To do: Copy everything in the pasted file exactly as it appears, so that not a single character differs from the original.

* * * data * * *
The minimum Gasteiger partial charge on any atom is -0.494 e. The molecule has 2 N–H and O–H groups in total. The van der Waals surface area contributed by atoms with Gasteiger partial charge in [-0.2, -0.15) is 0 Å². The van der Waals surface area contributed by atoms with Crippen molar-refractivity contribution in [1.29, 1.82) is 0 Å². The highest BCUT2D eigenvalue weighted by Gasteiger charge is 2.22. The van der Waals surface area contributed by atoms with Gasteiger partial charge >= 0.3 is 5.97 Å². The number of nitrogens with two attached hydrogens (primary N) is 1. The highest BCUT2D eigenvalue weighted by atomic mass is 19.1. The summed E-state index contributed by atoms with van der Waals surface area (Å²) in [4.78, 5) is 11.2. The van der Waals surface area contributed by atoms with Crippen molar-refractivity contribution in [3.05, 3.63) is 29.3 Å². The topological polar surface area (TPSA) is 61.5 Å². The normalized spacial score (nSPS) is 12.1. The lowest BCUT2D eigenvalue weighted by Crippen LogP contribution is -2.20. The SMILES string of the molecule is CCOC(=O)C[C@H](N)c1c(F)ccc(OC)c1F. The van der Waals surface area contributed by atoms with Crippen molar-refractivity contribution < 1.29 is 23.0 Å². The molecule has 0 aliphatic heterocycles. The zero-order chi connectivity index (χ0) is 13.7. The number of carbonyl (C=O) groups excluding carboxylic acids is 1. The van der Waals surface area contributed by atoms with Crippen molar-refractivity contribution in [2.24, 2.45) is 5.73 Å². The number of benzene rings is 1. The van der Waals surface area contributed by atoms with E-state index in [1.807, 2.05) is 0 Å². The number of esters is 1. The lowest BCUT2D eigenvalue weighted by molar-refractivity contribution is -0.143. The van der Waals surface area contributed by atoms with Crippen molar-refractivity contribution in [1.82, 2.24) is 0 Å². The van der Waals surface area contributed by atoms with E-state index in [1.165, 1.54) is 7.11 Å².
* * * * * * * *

The minimum Gasteiger partial charge on any atom is -0.494 e. The molecule has 2 N–H and O–H groups in total. The van der Waals surface area contributed by atoms with Gasteiger partial charge in [-0.2, -0.15) is 0 Å². The van der Waals surface area contributed by atoms with Crippen molar-refractivity contribution in [1.29, 1.82) is 0 Å². The highest BCUT2D eigenvalue weighted by Gasteiger charge is 2.22. The van der Waals surface area contributed by atoms with Gasteiger partial charge >= 0.3 is 5.97 Å². The number of nitrogens with two attached hydrogens (primary N) is 1. The highest BCUT2D eigenvalue weighted by atomic mass is 19.1. The summed E-state index contributed by atoms with van der Waals surface area (Å²) in [4.78, 5) is 11.2. The van der Waals surface area contributed by atoms with Crippen molar-refractivity contribution in [3.05, 3.63) is 29.3 Å². The topological polar surface area (TPSA) is 61.5 Å². The normalized spacial score (nSPS) is 12.1. The lowest BCUT2D eigenvalue weighted by Crippen LogP contribution is -2.20. The SMILES string of the molecule is CCOC(=O)C[C@H](N)c1c(F)ccc(OC)c1F. The van der Waals surface area contributed by atoms with Crippen molar-refractivity contribution < 1.29 is 23.0 Å². The molecule has 0 aliphatic heterocycles. The zero-order chi connectivity index (χ0) is 13.7. The number of carbonyl (C=O) groups excluding carboxylic acids is 1. The van der Waals surface area contributed by atoms with Crippen molar-refractivity contribution in [2.24, 2.45) is 5.73 Å². The number of benzene rings is 1. The van der Waals surface area contributed by atoms with E-state index in [1.807, 2.05) is 0 Å². The number of esters is 1. The lowest BCUT2D eigenvalue weighted by molar-refractivity contribution is -0.143. The van der Waals surface area contributed by atoms with Crippen molar-refractivity contribution in [1.82, 2.24) is 0 Å². The van der Waals surface area contributed by atoms with E-state index in [1.165, 1.54) is 7.11 Å².